For over 40 % of these women, the CSG is the single stable source of income into their household each month. Children, it is claimed, are our nation’s future. Women are our country’s treasure. And yet as this single most important safety net to survival, we deem it appropriate to pay a CSG that is only 76% of the R585 Food Poverty Line, the monetary equivalent of the cost of enough food to keep a person alive.


The current monthly value of the Child Support Grant is R460. Fixing a grant so low means that people cannot use the money to support micro – enterprises, so you are also condemning grant recipients to eternal dependency on the grant.


SPII’s research amongst everyday people found that the cost of living a life of dignity came to R7 600 per person per month. A CSG is 16% of the Decent Standard of Living. Negotiating this shortfall is the reality for millions of women every day. You are striking a woman. Statistically, the majority of caregivers who receive the CSG are Black African women. You strike a rock.


Last year the President announced a social grant relief package for poor households from April/ May 2020. These grants came to an end in October 2020, apart from the well-known R350 Social Relief of Distress grant which continued until April 2021. Despite the greater prevalence of poverty amongst women, only 36% of the SRoD grant recipients were women.


This is because the policy was designed to exclude women who received grants for children. Although the CSG is less than the basic food intake costs, and notwithstanding that women are rights holders in their own right universally and in terms of the Constitution, women were denied access to the grant because they received grants for children.


You strike a woman, you strike a rock, but why do we continue to treat women with such disrespect, why do we continue to crush women, their bodies and their souls, their futures condemned to repeat their mothers’ painful pasts?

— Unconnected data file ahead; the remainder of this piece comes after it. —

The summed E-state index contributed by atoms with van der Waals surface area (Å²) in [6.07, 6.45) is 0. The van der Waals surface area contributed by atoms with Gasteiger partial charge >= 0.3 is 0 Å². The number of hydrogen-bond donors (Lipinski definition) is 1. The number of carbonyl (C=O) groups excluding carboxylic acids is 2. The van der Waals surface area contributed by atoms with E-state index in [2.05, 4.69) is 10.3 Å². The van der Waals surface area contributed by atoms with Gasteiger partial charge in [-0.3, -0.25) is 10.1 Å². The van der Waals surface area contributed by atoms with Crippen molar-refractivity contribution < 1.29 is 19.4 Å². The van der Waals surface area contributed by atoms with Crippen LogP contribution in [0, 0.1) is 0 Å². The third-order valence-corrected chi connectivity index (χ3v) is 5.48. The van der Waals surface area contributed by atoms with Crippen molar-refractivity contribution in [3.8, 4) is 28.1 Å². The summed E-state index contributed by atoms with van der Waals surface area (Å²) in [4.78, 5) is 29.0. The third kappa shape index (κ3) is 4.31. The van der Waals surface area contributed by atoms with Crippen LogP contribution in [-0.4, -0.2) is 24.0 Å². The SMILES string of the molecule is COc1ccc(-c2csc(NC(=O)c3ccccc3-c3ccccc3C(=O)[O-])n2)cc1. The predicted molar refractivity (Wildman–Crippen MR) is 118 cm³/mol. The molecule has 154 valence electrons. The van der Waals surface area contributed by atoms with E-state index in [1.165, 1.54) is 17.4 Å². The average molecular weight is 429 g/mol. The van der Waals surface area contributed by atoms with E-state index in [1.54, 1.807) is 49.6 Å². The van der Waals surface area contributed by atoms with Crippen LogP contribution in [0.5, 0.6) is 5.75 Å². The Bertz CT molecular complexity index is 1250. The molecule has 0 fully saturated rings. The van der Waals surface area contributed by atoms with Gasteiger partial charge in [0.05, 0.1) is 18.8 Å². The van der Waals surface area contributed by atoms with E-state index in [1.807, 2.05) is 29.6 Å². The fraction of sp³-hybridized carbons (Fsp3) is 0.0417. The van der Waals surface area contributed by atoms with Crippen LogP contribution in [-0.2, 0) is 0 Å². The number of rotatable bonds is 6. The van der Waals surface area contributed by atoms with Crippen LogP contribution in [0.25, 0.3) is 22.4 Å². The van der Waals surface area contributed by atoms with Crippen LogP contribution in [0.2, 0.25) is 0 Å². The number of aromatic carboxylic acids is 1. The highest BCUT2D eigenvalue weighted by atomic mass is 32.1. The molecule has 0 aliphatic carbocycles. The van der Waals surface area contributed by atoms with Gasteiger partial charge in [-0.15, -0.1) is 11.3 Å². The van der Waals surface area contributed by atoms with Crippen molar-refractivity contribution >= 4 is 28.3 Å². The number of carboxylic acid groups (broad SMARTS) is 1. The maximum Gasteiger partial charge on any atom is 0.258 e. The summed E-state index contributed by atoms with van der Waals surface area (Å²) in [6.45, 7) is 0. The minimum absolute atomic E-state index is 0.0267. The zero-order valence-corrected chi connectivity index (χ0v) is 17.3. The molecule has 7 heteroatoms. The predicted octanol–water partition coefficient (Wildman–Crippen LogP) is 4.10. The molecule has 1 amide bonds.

I was talking to a retired global director of an international financial development bank earlier this week. We had been discussing the complexity of causes of the recent violence and destruction in this country. I asked his view on the probability of adoption of a decent Basic Income Grant in South Africa in coming months.

A self-confessed social and economic policy conservative, it was his considered response that for South Africa to continue as a going concern, we needed to be searching for accelerated solutions for stability as a prerequisite for reconstruction and recovery to begin.

The universal BIG that I had spoken to him about, indexed at the Upper Bound Poverty Line of R1268 per person per month seemed to be the most credible policy solution for South Africa in the here and now.

To stabilise the simmering violence of the economically disenfranchised we need a universal badge of inclusion that does not discriminate against women, but neither against men. A policy that embraces all as South Africans and gives us the ability to navigate a future.

Research has shown the immediate affordability of a BIG, and the many multipliers that it will create for future economic growth leading to real job creation. A universal BIG is our one hope of a stable and secure and inclusive future. A catalytic shock adjuster. Bankable solutions, not weak rhetoric.

For the physical and psychological well-being of women in South Africa, our leaders must leave behind the rhetoric and announce the introduction of a universal R1268 BIG. South African women are the rock that this nation rests upon, it is essential that the foundation upon which they rest is sturdy.

Source: The Sunday Times